Blasts from the airhorn filled the air and wind filled plenty of sails as the Albemarle Hospice Regatta got underway on the Pasquotank River in Newbegun Land Saturday morning.
Split into two courses with five races — Adult Sunfish, 420, Laser, Junior Sunfish and Open class — the regatta began at 10 a.m., following a 5K road race.
Jane Terryberry won the Adult Sunfish race, Greg Duncan, an experienced sailor and instructor at the Pasquotank River Yacht Club’s junior sailing camp, took the 420 division, although 14-year old Zach Balluzzo gave him a run for his money by finishing a very close second.
Michaela Madden won the Youth Sunfish race and was followed by first-time regatta sailors Max Worley, 10, and Julianna Connor, 11.
All of the youth participants in the regatta also attended the PRYC sailing camp run by Carol Terryberry and her family.
The camp teaches the less obvious skills necessary to sailing, such as knot-tying, as well as providing plenty of supervised sailing time for children to get the hang of sailing on their own. Many of the youngsters were sailing in their first-ever regatta today, such as partners Julianna Connor and Natalie Jennison, who placed third in the Youth Sunfish race.
Both girls said that the regatta was their favorite part of the camp. “It was great to see first time sailors in the regatta today, and very exciting,” said Carol Terryberry.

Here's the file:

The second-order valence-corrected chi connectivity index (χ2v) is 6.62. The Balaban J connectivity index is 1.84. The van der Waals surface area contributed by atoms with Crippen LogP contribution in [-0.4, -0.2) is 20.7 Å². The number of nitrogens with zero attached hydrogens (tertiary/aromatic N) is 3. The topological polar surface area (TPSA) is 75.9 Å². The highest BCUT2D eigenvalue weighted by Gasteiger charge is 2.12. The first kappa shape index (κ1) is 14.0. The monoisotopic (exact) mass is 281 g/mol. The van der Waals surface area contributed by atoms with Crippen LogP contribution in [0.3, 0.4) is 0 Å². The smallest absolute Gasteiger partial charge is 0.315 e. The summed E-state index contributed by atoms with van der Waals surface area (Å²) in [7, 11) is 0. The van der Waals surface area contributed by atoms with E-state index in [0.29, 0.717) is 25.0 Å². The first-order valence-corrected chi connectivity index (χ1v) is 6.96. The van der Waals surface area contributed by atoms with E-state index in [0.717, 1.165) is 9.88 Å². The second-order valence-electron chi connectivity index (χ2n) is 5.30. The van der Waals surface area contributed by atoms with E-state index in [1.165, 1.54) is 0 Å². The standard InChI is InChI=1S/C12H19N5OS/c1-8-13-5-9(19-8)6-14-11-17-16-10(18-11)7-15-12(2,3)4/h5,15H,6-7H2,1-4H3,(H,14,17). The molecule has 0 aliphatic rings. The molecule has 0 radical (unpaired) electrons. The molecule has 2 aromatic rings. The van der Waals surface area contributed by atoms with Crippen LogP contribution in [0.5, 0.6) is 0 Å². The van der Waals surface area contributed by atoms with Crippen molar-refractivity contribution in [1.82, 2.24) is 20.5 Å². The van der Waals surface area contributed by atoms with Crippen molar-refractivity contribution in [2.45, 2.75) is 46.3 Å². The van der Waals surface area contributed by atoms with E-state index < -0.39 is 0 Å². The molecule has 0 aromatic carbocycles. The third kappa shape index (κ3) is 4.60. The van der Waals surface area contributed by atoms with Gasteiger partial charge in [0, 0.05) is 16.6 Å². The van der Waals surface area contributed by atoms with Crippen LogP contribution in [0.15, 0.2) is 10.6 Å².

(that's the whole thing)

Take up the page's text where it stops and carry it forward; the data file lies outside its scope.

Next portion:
The Terryberrys have headed up the annual Regatta, though only recently at their property. In past years, the regatta has been held downtown at the waterfront area, but Carol Terryberry prefers their Newbegun Land course.
“It’s almost 270 degrees of wind here, which allows for much easier sailing,” she said.
The Run for Hospice 5K started from the boat ramps in Newbegun Land earlier that morning. Daniel O’Conner, 15, was the fastest male and had the best overall time with 21:36 while Morgan Wall, 25, finished first for the women with a time of 23:09.
Timothy Kuiper, Tarkten Pharr, Clarice Matthews and Maria Pharr also won the event in their respective age groups.
Proceeds from the 5K and Regatta will go to Albemarle Hospice, a non-profit program of Albemarle Regional Health Services that provides in-home care to terminally ill patients and their families. It covers uninsured individuals including children and the elderly and is a program that the Terryberrys believe is underfunded.
This year’s fund-raising efforts got an unexpected boost in unlikely circumstances.
During a Terryberry family vacation in the British Virgin Islands last summer, the occupants of a boat docked nearby suffered some particularly nasty fire-coral and sea urchin injuries.
As a physician, Dan Terryberry was prepared with a cache of medical supplies and Karen and Bob Spitler were able to forgo a vacation-ending trip to the mainland’s hospital because he treated them right on the boat.
While recovering, the Spitlers revealed that they were from Rhode Island and owned Spitler Race Systems, a chip-timing company that works closely with many running events.
After hearing about the Hospice event, the Spitlers generously decided to come here and time the 5K for no charge.
“That was a great help for the Hospice benefit,” said Carol Terryberry. “We were able to use a $2,000 system for free, and all that money went straight to Albemarle Hospice.”
Another fundraiser that benefits Albemarle Hospice is a golf tournament that will reach its 22nd year this fall at The Pines at Elizabeth City. Registration is available on Albemarle Home Care’s website www.ahc-nc.org .